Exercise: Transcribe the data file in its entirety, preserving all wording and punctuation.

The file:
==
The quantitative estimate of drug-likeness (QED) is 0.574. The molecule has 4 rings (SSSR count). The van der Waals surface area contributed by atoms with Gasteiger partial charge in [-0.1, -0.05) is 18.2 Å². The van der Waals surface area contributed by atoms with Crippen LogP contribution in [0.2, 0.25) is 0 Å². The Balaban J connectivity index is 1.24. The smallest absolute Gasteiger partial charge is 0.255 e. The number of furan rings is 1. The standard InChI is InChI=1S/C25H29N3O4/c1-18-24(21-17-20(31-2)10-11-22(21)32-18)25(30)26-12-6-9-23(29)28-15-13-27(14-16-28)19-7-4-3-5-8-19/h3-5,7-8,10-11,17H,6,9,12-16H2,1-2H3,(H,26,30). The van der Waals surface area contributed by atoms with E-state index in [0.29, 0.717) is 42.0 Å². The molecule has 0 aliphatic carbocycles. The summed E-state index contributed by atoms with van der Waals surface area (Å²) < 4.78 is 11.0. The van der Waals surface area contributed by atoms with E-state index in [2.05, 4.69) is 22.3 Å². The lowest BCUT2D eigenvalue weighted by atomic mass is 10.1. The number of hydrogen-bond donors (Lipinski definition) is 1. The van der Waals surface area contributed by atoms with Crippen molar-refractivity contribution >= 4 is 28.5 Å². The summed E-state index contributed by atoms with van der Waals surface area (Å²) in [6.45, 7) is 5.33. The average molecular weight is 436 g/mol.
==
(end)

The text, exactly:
The quantitative estimate of drug-likeness (QED) is 0.574. The molecule has 4 rings (SSSR count). The van der Waals surface area contributed by atoms with Gasteiger partial charge in [-0.1, -0.05) is 18.2 Å². The van der Waals surface area contributed by atoms with Crippen LogP contribution in [0.2, 0.25) is 0 Å². The Balaban J connectivity index is 1.24. The smallest absolute Gasteiger partial charge is 0.255 e. The number of furan rings is 1. The standard InChI is InChI=1S/C25H29N3O4/c1-18-24(21-17-20(31-2)10-11-22(21)32-18)25(30)26-12-6-9-23(29)28-15-13-27(14-16-28)19-7-4-3-5-8-19/h3-5,7-8,10-11,17H,6,9,12-16H2,1-2H3,(H,26,30). The van der Waals surface area contributed by atoms with E-state index in [0.29, 0.717) is 42.0 Å². The molecule has 0 aliphatic carbocycles. The summed E-state index contributed by atoms with van der Waals surface area (Å²) < 4.78 is 11.0. The van der Waals surface area contributed by atoms with E-state index in [2.05, 4.69) is 22.3 Å². The lowest BCUT2D eigenvalue weighted by atomic mass is 10.1. The number of hydrogen-bond donors (Lipinski definition) is 1. The van der Waals surface area contributed by atoms with Crippen molar-refractivity contribution >= 4 is 28.5 Å². The summed E-state index contributed by atoms with van der Waals surface area (Å²) in [6.45, 7) is 5.33. The average molecular weight is 436 g/mol.